February 11, 2014

Book: The Girl With the Dragon Tattoo by Stieg Larsson

Filed under: Books — Tags: , , , — krishnafromtoronto @ 4:22 pm

imageThis author started a trend that made Swedish crime fiction the hottest commodity for a while. It also created a huge buzz, along with the two sequels in the Millenium Trilogy.


I think, having read this, the hype is justified. The investigator and the main character, Lisbeth, is unlike any detective I have ever come across. The kind of things she does are at the edge of what is possible, I think, but makes for exhilarating story. The Swedish names and places were difficult for me to follow at first, but then once I got used to it, gave the story a nice Swedish flavour. It also has a political backdrop of the Palme scandal that rocked Sweden quite a few years ago.


The other thing that is interesting is that the manuscript was unknown until the author’s death (at a relatively young age, by a heart attack) and the trilogy was discovered, fully written, among his personal effects. If only he had lived to see his books become such bestsellers.


The American edition also cleverly changed the titles to start like ‘The Girl… ‘. The original title for this book translates to ‘Men Who Hate Women’. Not as good as the current one for the North American market, in my view.


It also appears that he planned this as a series and not a trilogy and also found among his personal effects were outlines for further stories. His wife had announced that she plans to develop these and publish them, I heard, but nothing has come out of it so far.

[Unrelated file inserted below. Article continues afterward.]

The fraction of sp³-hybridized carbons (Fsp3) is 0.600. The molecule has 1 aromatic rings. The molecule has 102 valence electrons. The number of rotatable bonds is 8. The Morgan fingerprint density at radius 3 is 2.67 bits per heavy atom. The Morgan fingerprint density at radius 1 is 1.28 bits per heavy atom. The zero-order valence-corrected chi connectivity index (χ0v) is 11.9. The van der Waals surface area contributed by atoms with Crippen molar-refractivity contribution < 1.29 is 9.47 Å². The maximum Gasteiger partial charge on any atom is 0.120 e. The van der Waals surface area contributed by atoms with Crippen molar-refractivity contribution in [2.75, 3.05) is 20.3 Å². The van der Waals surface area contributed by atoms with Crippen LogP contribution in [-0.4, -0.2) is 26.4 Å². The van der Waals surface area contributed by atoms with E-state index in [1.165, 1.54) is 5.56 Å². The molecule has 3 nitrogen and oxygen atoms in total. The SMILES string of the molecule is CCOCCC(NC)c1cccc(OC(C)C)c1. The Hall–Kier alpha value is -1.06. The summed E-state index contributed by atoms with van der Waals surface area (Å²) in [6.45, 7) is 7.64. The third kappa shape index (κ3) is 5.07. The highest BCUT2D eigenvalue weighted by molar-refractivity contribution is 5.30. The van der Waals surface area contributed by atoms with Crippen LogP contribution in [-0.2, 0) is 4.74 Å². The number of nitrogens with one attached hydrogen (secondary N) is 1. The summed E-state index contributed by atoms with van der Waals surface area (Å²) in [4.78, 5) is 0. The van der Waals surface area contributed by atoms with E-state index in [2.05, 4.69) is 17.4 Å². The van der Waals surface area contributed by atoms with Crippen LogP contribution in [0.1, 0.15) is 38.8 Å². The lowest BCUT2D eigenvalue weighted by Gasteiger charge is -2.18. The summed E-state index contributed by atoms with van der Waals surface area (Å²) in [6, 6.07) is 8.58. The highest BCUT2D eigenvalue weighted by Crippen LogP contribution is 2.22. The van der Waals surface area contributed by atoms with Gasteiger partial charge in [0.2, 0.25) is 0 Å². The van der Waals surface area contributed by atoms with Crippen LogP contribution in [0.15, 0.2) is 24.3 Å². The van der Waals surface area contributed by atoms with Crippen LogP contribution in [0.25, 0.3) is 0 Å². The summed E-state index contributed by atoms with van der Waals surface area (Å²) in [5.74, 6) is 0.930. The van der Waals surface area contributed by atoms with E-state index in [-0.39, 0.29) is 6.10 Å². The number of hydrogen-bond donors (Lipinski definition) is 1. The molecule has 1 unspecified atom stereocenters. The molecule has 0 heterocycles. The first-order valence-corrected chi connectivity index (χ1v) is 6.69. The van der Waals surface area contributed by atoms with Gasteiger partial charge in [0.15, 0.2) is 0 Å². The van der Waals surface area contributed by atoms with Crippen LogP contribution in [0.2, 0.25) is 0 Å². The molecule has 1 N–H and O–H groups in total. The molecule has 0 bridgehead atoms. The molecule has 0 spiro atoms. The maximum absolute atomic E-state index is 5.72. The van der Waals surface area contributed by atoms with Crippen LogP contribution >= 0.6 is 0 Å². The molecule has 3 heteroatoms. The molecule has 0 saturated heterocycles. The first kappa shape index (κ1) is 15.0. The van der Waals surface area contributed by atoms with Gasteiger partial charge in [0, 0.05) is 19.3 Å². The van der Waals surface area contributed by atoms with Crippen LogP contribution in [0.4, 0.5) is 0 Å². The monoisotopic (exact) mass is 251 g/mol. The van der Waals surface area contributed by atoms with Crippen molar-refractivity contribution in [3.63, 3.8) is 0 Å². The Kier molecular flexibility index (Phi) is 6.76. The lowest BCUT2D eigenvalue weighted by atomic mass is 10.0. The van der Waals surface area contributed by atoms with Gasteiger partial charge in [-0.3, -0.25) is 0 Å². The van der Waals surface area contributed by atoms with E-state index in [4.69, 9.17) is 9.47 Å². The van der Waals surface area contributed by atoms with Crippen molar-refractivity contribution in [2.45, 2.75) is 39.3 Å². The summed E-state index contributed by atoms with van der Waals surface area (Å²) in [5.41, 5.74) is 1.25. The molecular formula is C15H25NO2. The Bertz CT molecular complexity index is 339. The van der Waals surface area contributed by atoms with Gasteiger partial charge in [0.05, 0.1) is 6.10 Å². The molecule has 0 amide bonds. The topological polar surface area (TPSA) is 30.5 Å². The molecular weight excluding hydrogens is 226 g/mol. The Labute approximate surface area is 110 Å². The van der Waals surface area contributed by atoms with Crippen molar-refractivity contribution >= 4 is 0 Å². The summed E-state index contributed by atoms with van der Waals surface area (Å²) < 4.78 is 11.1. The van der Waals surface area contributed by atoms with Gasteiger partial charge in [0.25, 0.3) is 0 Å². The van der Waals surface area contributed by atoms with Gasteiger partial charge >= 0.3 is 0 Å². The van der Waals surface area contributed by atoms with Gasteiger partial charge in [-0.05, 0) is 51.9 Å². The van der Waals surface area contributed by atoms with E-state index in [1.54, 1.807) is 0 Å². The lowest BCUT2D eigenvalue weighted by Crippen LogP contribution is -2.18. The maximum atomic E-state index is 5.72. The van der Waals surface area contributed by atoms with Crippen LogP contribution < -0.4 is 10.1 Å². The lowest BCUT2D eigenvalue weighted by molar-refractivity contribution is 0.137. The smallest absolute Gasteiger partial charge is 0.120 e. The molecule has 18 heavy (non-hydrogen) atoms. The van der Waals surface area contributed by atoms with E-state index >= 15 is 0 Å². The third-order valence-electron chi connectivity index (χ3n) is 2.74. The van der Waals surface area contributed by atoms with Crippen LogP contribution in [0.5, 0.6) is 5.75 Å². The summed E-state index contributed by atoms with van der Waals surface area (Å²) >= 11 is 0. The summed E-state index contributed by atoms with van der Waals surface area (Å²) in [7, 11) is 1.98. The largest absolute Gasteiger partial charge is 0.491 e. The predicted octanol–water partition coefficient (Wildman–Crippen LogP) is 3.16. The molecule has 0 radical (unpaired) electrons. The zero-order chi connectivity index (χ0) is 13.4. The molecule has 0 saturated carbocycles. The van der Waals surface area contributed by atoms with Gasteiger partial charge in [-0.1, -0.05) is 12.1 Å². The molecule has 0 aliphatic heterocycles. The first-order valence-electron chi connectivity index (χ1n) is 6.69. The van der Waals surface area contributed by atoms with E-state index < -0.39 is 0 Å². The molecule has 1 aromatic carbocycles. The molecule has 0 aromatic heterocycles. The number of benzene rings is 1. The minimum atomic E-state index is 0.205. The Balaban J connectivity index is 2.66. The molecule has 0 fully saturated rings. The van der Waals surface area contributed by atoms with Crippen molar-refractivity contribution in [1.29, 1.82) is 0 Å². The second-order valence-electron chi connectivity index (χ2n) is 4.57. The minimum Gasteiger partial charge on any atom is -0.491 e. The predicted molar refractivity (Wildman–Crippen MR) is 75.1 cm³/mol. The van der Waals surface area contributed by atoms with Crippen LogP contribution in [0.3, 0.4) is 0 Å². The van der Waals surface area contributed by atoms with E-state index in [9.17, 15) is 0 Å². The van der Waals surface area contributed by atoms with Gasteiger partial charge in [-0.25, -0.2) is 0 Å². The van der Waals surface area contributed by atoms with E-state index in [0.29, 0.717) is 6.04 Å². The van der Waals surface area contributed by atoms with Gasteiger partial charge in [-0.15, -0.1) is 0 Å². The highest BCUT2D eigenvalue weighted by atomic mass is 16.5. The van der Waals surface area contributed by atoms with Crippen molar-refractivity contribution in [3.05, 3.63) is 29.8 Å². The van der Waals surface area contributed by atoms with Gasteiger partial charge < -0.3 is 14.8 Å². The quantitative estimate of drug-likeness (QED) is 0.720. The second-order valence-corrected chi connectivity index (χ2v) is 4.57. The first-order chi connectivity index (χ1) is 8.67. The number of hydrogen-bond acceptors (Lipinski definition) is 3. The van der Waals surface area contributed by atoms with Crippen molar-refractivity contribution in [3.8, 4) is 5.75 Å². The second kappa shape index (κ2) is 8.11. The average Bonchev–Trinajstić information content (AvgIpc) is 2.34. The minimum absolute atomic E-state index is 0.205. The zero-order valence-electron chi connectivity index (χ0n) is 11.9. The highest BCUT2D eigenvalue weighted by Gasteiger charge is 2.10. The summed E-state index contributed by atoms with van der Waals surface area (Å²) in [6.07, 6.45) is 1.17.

Now, on to the review of the book.


The introduction does not make sense initially, but is intriguing. An old eighty year old retired detective receives flowers every year. No letters, no address, he talks to Morrell, an equally old detective Superintendent, also retired. “Case of the pressed flowers” bothers him, his last, unsolved case. Out of the forty four cases he has left unsolved in his career, this seems to bother him the most.


The story is about Michel Blomkvist. He is a publisher who published a story about Wonnestrom, an industrialist. Being not as careful as he usually is, he opened himself up for a libel suit by Wonnestrorm, and rather than reveal the source of his stories, chose to go to prison. The affair cost him his financial success too and he lost lucrative contracts and also had to step away from his post as the editor of the Millenium magazine.  Wonnerstorm, who he knew was a crook, got away scot free.


He employs Armansky, the boss of an investigative agency, who assigns  Lisbeth Salander, a maverick, non-conformist girl with tattoos, nose rings, punk style to his case. Despite the appearance of being a tramp, Lisbeth is a brilliant investigator, as Armansky, who employed her initially as a mail girl discovered, and as Blomkvist also discovers.

Lisbeth is socially awkward, does not open up to anyone, is very difficult to get along with, until you get to know her. Her rebellious and wayward past has not endeared her to most people, and so she is surprised when someone understands her or shows kindness to her.


When Blomkvist is out on his own, he is invited by Frode, a retired lawyer of a retired millionaire Henrik Vanger, for an investigation. He is worried about the disappearance of his niece Herriet decades ago, and unlike almost everyone else even in his family, refuses to believe that she is dead. To his family, there is an overwhelming circumstantial evidence that she has been murdered.